Learn more about your farmer, his farm, history and workers
and then become part of their story (and part of making it better.)
Gustavo Santos (Gus) is a coffee farmer presently running his family farm Santa Elena, in the Jinotega region of Nicaragua. Running Santa Elena, for Gus, is his calling - passed down to him by his grandfather and mother, Maria Elena.
Gus’ farm Santa Elena was founded in 1942 by his grandfather Ricardo Chaves, an immigrant to Nicaragua from Germany. In the early days of their coffee farming enterprise they travelled by mule for two weeks at a time, transporting the small coffee plants to be planted at the farm. At that time, no trucks or automobiles existed in Jinotega.
For decades Ricardo Chaves and his children fought to keep the farm afloat in the face of political unrest, natural disasters, and fluctuating coffee prices.
Gus was raised by his mother Maria Elena to love the farm, the people, the animals and the coffee. After finishing high school in Nicaragua he came to Canada to study at the University of Guelph. Due to political unrest in Nicaragua Gus’s family lost one of their farms and were unable to sell coffee to afford his university tuition in Canada. As a result for the next 7 years Gus worked in a dairy farm near Oshawa, Ontario to pay his way through school.
Gus lived in Canada for 11 years. He completed his B.Sc in animal sciences and his M.Sc. in agri-business in Ontario and Quebec.
Gus lives in Jinotega with his wife and his four year old daughter Marta Maria.
Gus returned to Nicaragua to take over Santa Elena in 1996. From that moment on he faced many crises that he has overcome, one by one, to keep his family farm afloat: a Cholera crisis that he addressed by having his workers wash their hands and eliminating the outbreak; drought caused by El Nino; and Hurricane Mitch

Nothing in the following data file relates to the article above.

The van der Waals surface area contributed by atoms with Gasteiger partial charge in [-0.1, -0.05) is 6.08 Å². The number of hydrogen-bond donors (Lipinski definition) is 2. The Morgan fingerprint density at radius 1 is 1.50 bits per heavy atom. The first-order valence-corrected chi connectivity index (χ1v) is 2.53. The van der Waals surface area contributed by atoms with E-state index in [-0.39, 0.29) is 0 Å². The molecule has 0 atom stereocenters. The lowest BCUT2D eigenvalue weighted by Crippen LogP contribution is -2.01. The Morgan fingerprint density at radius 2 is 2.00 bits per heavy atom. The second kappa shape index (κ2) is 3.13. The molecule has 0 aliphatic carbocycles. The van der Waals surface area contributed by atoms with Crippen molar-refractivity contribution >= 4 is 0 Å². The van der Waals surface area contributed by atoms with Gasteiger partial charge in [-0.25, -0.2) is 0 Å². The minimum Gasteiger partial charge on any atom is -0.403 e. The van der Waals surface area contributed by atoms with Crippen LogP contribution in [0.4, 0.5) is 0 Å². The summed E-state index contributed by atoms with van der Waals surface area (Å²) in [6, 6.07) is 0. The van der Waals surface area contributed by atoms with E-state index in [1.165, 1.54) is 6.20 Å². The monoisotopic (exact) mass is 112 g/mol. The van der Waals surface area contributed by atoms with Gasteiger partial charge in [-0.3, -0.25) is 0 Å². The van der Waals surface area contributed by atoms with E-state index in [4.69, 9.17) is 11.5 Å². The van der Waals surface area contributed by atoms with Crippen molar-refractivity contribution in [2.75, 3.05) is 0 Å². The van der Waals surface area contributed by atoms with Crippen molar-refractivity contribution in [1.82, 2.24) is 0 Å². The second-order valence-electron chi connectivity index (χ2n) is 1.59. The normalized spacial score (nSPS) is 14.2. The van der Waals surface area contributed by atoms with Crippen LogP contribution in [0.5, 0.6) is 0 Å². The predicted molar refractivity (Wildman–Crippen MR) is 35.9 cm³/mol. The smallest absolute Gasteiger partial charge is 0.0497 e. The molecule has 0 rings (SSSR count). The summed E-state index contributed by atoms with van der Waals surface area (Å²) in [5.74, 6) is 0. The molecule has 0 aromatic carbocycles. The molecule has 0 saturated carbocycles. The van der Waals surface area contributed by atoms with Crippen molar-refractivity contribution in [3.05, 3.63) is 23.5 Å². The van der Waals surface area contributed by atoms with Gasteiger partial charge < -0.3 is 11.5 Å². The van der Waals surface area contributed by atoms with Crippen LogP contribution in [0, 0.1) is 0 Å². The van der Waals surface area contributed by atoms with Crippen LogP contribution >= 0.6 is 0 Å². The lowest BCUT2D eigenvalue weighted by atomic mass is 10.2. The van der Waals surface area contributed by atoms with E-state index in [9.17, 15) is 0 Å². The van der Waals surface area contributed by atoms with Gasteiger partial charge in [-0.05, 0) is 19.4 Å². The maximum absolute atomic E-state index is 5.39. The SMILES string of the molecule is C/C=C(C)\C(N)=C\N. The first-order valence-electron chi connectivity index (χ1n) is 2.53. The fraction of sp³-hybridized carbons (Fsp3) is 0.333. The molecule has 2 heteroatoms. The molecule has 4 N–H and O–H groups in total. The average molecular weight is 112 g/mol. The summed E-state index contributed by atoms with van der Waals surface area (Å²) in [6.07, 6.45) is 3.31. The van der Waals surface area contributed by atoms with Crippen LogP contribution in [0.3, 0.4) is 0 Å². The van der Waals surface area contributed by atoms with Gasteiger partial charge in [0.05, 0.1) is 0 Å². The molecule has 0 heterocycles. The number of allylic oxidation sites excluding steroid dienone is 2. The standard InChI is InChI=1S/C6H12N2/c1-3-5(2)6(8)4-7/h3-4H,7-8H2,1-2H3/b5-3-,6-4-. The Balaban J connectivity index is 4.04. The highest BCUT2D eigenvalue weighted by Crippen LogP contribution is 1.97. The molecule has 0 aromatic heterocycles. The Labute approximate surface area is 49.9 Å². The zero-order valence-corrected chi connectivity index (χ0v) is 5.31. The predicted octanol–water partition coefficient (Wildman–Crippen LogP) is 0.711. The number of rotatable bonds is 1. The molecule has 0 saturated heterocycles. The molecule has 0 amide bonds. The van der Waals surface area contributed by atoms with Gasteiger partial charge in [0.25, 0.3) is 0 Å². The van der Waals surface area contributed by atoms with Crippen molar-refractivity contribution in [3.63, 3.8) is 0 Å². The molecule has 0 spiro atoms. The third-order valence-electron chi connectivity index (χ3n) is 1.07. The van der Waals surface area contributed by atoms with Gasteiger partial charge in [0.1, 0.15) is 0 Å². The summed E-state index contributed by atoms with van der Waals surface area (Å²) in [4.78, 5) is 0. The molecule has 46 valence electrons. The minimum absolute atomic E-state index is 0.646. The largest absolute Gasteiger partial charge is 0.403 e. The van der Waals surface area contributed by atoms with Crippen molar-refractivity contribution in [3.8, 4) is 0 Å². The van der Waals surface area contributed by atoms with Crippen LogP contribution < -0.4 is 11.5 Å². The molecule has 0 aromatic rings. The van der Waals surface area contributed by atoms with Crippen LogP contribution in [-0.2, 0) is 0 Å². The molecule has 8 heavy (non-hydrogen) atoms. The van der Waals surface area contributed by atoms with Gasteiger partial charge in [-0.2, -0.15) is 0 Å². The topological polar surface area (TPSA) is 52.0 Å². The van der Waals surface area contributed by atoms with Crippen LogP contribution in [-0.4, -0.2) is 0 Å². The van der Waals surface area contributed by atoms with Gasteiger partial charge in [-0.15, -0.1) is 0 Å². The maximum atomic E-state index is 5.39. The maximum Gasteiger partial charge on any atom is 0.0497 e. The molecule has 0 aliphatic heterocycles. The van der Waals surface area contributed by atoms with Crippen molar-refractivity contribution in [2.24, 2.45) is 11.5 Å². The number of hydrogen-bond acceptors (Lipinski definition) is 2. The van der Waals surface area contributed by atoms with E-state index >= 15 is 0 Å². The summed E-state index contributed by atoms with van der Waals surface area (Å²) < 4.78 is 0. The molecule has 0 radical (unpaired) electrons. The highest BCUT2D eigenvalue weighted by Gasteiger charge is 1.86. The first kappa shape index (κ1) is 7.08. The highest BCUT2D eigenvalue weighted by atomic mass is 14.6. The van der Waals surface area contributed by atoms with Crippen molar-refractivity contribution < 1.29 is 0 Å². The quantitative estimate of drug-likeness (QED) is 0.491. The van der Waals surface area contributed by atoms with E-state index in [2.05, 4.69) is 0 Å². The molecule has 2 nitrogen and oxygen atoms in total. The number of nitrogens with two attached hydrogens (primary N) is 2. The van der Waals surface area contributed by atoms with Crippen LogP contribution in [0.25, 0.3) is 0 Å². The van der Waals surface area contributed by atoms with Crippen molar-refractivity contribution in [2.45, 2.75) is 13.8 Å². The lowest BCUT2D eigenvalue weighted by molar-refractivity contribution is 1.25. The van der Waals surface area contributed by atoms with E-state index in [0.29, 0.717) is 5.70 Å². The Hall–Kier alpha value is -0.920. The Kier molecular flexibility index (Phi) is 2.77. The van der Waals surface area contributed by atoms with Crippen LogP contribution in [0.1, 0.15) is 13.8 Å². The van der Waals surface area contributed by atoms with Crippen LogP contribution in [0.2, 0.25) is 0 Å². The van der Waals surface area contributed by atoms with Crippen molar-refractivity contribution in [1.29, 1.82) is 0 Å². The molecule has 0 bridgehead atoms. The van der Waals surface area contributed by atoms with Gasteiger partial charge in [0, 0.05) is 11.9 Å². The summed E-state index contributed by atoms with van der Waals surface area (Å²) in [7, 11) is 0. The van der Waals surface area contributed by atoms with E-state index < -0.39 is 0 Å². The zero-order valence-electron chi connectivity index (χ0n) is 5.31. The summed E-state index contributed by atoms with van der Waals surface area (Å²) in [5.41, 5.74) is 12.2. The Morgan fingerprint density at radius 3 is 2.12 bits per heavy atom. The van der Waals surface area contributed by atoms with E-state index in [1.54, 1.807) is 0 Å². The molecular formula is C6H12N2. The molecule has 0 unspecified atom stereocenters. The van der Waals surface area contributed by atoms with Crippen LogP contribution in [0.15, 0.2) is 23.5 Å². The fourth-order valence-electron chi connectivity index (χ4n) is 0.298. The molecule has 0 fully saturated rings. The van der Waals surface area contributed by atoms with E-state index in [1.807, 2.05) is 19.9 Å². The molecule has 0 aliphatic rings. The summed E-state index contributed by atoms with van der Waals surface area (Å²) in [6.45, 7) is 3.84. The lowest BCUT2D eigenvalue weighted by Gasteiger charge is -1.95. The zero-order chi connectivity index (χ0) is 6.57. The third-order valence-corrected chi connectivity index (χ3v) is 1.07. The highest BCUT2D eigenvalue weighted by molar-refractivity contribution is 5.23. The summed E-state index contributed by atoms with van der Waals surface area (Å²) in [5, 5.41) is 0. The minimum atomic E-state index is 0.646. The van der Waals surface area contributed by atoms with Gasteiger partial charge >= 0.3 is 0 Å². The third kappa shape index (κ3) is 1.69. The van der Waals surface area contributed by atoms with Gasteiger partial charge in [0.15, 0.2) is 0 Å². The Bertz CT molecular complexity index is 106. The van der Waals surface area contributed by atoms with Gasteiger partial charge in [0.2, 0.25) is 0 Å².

Adam King and Yoani Kuiper, co-founders of ECC, met Gus on an independent research trip to learn more about the coffee industry in Nicaragua and were inspired by his story. At the time in 2006, low coffee prices on the world market were forcing farms to collapse including Gus’s farm, Santa Elena. Gus used to sell his coffee to Starbucks up until four years ago. As Starbucks shares fell in 2007, the coffee retail superstar began bargaining for a better price on his coffee eventually just cutting him loose at the last minute after years of buying his coffee. This forced Gus to sell his coffee on the open market for a much lower price than what it cost him to produce it.
We were inspired by Gus’s struggle to keep his family farm afloat and maintain the livelihood of his workers. We have partnered with him because we believe that by guaranteeing him fairer prices, regardless of market fluctuations, ECC will help Santa Elena, and the workers that depend on it!
ECC has partnered with Gus and Santa Elena because of the shared goals and values between both:
“I believe consumers should know where their coffee comes from, and knowing that Santa Elena produces the coffee they drink provides a guarantee of quality at every level from our end. We, as farmers, will benefit from a more direct contact with our consumers, to process the coffee to obtain the quality they like and need. Buying from environmentally and socially responsible farmers, dry mills, roasters and traders will help us to provide better condition to poor but honorable workers in Nicaragua, at the same time that the consumers receive great tasting and healthy specialty coffee.”
If farmers like Gus could sell their coffee to consumers for a fairer price regardless of the market, they could guarantee both the long-term sustainability of their business, as well the work and living conditions of their workers. At ECC, we believe that we can successfully tackle these issues together and make a difference for the hundreds of people behind our favourite beverage.
At Santa Elena Gus treats the labourers differently by providing the following:
School uniforms, shoes and school supplies for the children of the workers.